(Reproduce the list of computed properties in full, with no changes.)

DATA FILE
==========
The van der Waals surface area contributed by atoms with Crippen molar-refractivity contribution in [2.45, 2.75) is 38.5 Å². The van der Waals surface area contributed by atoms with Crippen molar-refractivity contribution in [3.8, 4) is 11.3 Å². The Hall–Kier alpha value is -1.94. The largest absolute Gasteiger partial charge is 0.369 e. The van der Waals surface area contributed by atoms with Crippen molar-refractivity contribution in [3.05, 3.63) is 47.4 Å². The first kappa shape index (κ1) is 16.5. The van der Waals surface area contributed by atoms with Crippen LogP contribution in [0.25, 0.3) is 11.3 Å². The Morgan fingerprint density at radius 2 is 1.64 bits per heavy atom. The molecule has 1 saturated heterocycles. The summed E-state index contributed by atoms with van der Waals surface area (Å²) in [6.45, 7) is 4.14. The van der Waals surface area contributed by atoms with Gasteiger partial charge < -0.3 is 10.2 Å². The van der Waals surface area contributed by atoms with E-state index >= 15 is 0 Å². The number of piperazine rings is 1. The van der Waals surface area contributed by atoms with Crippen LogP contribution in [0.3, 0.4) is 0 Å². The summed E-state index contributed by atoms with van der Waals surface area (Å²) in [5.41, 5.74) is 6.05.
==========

The van der Waals surface area contributed by atoms with Crippen molar-refractivity contribution in [2.45, 2.75) is 38.5 Å². The van der Waals surface area contributed by atoms with Crippen molar-refractivity contribution in [3.8, 4) is 11.3 Å². The Hall–Kier alpha value is -1.94. The largest absolute Gasteiger partial charge is 0.369 e. The van der Waals surface area contributed by atoms with Crippen molar-refractivity contribution in [3.05, 3.63) is 47.4 Å². The first kappa shape index (κ1) is 16.5. The van der Waals surface area contributed by atoms with Crippen LogP contribution in [0.25, 0.3) is 11.3 Å². The Morgan fingerprint density at radius 2 is 1.64 bits per heavy atom. The molecule has 1 saturated heterocycles. The summed E-state index contributed by atoms with van der Waals surface area (Å²) in [6.45, 7) is 4.14. The van der Waals surface area contributed by atoms with Gasteiger partial charge < -0.3 is 10.2 Å². The van der Waals surface area contributed by atoms with E-state index >= 15 is 0 Å². The number of piperazine rings is 1. The van der Waals surface area contributed by atoms with Crippen LogP contribution in [0.3, 0.4) is 0 Å². The summed E-state index contributed by atoms with van der Waals surface area (Å²) in [5.41, 5.74) is 6.05.